The company was one of the pioneers of what we now know as telematics.
Helios was Starcom’s original telematics/vehicle tracking device and still accounts for the majority of revenue.
But a new suite of products has started to make its mark and it is the potential for these that has started to resonate with investors.
Indeed, having just completed a placing to raise £475,000 at 1.3p in October, a private investor contacted the company in January to offer the company a further £250,000 at 2.25p.
That investor must be pleased as the share price has since risen to 2.92p, its highest for almost a year, following an upbeat trading update this month.
Tracking in one way or another still lies at the heart of the business.
AI and internet of things
Enhanced by the internet of things, artificial intelligence and other tech advances, however, Starcom’s new range is now in the eye line of some big hitters.
Kylos, for example, is a barometric pressure monitor.
Originally designed for aircraft passengers, it switches off when you get on a plane and comes back on when you get off, but new applications are burgeoning.
CropX, a soil moisture measurement company, has started to use it as a component in its systems.
Imagine a farmer never having manually to monitor the amount of water on crops again.
CropX/Kylos does it automatically and controls the irrigation process as well.
Last October, Starcom also announced a major European industrial group was looking at Kylos as a way to white label a product to track air, land and seaborne freight.
The first batch of 1,000 units has since been increased by a further 200.
Tech gaining credibility
Talking to Proactive, Michael Rosenberg, chairman, said contracts such as these underlined the growing credibility of its technology.
To go straight to supplying a major end user would be a huge step up, he added, as previously Starcom had to rely on distributors to market its products.
Other products, too, are gaining recognition and some notable traction.
Ship container tracking product Tetis recently won a three-year contract with US group WIMC worth up to US$4.5mln.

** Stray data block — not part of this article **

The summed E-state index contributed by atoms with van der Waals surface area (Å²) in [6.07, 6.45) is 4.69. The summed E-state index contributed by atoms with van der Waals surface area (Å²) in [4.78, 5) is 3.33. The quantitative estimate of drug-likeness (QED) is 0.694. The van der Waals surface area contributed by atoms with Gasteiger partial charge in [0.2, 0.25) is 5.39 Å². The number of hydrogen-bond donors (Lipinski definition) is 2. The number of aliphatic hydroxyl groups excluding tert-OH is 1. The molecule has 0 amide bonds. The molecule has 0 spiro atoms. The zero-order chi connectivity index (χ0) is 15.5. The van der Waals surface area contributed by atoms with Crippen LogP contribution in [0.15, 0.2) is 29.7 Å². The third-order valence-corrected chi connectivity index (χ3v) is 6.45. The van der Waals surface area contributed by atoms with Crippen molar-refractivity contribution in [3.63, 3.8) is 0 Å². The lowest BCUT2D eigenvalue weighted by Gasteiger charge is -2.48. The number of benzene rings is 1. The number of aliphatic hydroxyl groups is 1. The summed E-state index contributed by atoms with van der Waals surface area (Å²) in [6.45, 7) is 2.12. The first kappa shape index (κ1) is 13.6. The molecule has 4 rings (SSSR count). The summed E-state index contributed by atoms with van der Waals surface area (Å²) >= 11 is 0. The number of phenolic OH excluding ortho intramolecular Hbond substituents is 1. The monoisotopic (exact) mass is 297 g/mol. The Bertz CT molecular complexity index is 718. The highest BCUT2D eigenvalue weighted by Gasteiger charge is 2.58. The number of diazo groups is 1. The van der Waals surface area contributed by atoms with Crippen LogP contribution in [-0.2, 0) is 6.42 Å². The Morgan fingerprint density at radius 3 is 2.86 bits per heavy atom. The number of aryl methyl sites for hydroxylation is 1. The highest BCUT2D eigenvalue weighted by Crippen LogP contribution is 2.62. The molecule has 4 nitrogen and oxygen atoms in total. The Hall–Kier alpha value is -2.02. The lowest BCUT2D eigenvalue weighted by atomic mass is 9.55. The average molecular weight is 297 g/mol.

As well as monitoring the movements of containers, Tetis can also indicate if they have been interfered with in transit.
Watchlock, a new smart padlock, was launched three years ago, but has now been significantly improved.
Starcom is also still in the running for a monitoring contract for the United Nations having passed a pilot scheme in the US and Africa.
Rosenberg says the UN contract is down to the last few bidders and even if ultimately Starcom is not chosen getting this far in the process is a further endorsement of the technology.
Even for the original Helios product, new markets are opening up for its latest version.
An electric motorbike maker in the US is in talks about embedding a Starcom-supplied tracking device.
This is the ‘Holy Grail’ scenario that Starcom wanted to happen but never materialised with Helios.
Rosenberg is more optimistic this time around.
January’s update reported that the order intake overall is close to the highest seen yet for the company.
It is the new products that are driving this, added Rosenberg, with the added bonus that margins are almost double those on Helios.
Reflecting that, the latest update indicated 2017 sales would rise to US$5.5mln (2016: US$5.1mln) but underlying profits [EBITDA] will do a lot better and be not less than US$500,000.
After tax, there would be a swing from a loss of US$2mln to break even.
Recurring revenues are also rising and will account for approaching US$2mln of this year’s total, said Rosenberg, who believes Starcom has reached a pivotal point in its fortunes.
“We have moved from just manufacturing a product to be taking seriously as a tech partner and the company is in its best place since it listed on AIM.”
Starcom is valued at just £7mln currently, but if the recent momentum continues it may not be for much longer.